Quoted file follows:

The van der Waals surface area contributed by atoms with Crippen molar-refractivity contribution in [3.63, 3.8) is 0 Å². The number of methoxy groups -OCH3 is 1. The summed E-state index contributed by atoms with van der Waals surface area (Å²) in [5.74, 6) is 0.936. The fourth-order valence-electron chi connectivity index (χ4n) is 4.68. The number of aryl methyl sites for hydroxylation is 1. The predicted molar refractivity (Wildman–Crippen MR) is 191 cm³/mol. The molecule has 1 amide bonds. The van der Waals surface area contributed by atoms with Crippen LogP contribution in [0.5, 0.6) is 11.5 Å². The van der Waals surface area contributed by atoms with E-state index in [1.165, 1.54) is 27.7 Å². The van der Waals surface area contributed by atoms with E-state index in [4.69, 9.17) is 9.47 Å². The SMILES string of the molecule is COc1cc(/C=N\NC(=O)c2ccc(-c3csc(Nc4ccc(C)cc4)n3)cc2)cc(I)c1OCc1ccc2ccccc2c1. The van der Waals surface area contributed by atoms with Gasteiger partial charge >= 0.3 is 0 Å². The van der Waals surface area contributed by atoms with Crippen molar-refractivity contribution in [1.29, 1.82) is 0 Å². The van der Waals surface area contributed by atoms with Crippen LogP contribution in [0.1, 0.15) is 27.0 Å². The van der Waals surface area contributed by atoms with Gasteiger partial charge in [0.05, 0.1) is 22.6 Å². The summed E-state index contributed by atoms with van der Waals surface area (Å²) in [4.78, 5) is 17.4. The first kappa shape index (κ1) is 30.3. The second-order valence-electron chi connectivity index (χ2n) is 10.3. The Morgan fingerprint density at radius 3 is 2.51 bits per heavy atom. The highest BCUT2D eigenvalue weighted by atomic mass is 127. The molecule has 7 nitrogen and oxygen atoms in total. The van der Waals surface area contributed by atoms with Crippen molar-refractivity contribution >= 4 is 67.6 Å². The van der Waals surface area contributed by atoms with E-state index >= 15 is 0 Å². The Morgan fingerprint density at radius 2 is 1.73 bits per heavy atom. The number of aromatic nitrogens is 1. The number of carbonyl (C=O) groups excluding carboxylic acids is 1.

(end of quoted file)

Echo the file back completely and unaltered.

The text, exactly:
The van der Waals surface area contributed by atoms with Crippen molar-refractivity contribution in [3.63, 3.8) is 0 Å². The number of methoxy groups -OCH3 is 1. The summed E-state index contributed by atoms with van der Waals surface area (Å²) in [5.74, 6) is 0.936. The fourth-order valence-electron chi connectivity index (χ4n) is 4.68. The number of aryl methyl sites for hydroxylation is 1. The predicted molar refractivity (Wildman–Crippen MR) is 191 cm³/mol. The molecule has 1 amide bonds. The van der Waals surface area contributed by atoms with Crippen LogP contribution in [0.5, 0.6) is 11.5 Å². The van der Waals surface area contributed by atoms with E-state index in [1.165, 1.54) is 27.7 Å². The van der Waals surface area contributed by atoms with E-state index in [4.69, 9.17) is 9.47 Å². The SMILES string of the molecule is COc1cc(/C=N\NC(=O)c2ccc(-c3csc(Nc4ccc(C)cc4)n3)cc2)cc(I)c1OCc1ccc2ccccc2c1. The van der Waals surface area contributed by atoms with Gasteiger partial charge >= 0.3 is 0 Å². The van der Waals surface area contributed by atoms with Crippen molar-refractivity contribution in [1.29, 1.82) is 0 Å². The van der Waals surface area contributed by atoms with Crippen LogP contribution in [0.1, 0.15) is 27.0 Å². The van der Waals surface area contributed by atoms with Gasteiger partial charge in [0.05, 0.1) is 22.6 Å². The summed E-state index contributed by atoms with van der Waals surface area (Å²) in [4.78, 5) is 17.4. The first kappa shape index (κ1) is 30.3. The second-order valence-electron chi connectivity index (χ2n) is 10.3. The Morgan fingerprint density at radius 3 is 2.51 bits per heavy atom. The highest BCUT2D eigenvalue weighted by atomic mass is 127. The molecule has 7 nitrogen and oxygen atoms in total. The van der Waals surface area contributed by atoms with Crippen molar-refractivity contribution >= 4 is 67.6 Å². The van der Waals surface area contributed by atoms with E-state index >= 15 is 0 Å². The Morgan fingerprint density at radius 2 is 1.73 bits per heavy atom. The number of aromatic nitrogens is 1. The number of carbonyl (C=O) groups excluding carboxylic acids is 1.